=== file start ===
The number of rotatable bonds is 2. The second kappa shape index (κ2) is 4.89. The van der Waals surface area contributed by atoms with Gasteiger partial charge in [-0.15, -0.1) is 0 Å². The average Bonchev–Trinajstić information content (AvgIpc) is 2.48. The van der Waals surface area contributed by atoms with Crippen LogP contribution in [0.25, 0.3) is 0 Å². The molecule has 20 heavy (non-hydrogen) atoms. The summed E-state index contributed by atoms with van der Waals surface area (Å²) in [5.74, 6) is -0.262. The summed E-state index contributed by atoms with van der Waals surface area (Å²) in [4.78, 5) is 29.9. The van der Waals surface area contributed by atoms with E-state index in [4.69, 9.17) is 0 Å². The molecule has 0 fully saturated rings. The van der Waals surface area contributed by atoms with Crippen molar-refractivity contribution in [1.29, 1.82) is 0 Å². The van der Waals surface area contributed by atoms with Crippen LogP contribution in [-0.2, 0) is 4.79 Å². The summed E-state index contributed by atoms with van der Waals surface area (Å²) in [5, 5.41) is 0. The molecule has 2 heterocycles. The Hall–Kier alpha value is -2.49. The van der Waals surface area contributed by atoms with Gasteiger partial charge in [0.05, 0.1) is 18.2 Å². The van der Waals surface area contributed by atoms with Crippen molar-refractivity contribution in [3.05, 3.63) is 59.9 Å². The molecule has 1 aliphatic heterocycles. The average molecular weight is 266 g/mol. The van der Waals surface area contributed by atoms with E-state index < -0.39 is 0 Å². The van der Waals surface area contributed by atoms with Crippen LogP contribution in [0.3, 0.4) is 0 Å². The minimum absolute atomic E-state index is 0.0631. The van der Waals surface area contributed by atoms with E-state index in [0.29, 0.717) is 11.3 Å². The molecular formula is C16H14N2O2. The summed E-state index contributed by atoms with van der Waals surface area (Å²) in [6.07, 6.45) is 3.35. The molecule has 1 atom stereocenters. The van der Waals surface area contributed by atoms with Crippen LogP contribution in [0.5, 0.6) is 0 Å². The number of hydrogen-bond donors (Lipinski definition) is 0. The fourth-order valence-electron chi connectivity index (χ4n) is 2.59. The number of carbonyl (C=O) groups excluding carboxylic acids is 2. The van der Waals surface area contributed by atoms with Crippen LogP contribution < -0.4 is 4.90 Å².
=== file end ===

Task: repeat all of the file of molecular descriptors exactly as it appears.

The number of rotatable bonds is 2. The second kappa shape index (κ2) is 4.89. The van der Waals surface area contributed by atoms with Gasteiger partial charge in [-0.15, -0.1) is 0 Å². The average Bonchev–Trinajstić information content (AvgIpc) is 2.48. The van der Waals surface area contributed by atoms with Crippen LogP contribution in [0.25, 0.3) is 0 Å². The molecule has 20 heavy (non-hydrogen) atoms. The summed E-state index contributed by atoms with van der Waals surface area (Å²) in [5.74, 6) is -0.262. The summed E-state index contributed by atoms with van der Waals surface area (Å²) in [4.78, 5) is 29.9. The van der Waals surface area contributed by atoms with E-state index in [4.69, 9.17) is 0 Å². The molecule has 0 fully saturated rings. The van der Waals surface area contributed by atoms with Crippen molar-refractivity contribution in [1.29, 1.82) is 0 Å². The van der Waals surface area contributed by atoms with Crippen LogP contribution in [-0.2, 0) is 4.79 Å². The summed E-state index contributed by atoms with van der Waals surface area (Å²) in [5, 5.41) is 0. The molecule has 2 heterocycles. The Hall–Kier alpha value is -2.49. The van der Waals surface area contributed by atoms with Gasteiger partial charge in [0.05, 0.1) is 18.2 Å². The van der Waals surface area contributed by atoms with Crippen molar-refractivity contribution in [3.05, 3.63) is 59.9 Å². The molecule has 1 aliphatic heterocycles. The average molecular weight is 266 g/mol. The van der Waals surface area contributed by atoms with E-state index < -0.39 is 0 Å². The van der Waals surface area contributed by atoms with Crippen LogP contribution in [0.3, 0.4) is 0 Å². The minimum absolute atomic E-state index is 0.0631. The van der Waals surface area contributed by atoms with E-state index in [0.29, 0.717) is 11.3 Å². The molecular formula is C16H14N2O2. The summed E-state index contributed by atoms with van der Waals surface area (Å²) in [6.07, 6.45) is 3.35. The molecule has 1 atom stereocenters. The van der Waals surface area contributed by atoms with Crippen LogP contribution in [0.5, 0.6) is 0 Å². The number of hydrogen-bond donors (Lipinski definition) is 0. The fourth-order valence-electron chi connectivity index (χ4n) is 2.59. The number of carbonyl (C=O) groups excluding carboxylic acids is 2. The van der Waals surface area contributed by atoms with Crippen LogP contribution < -0.4 is 4.90 Å².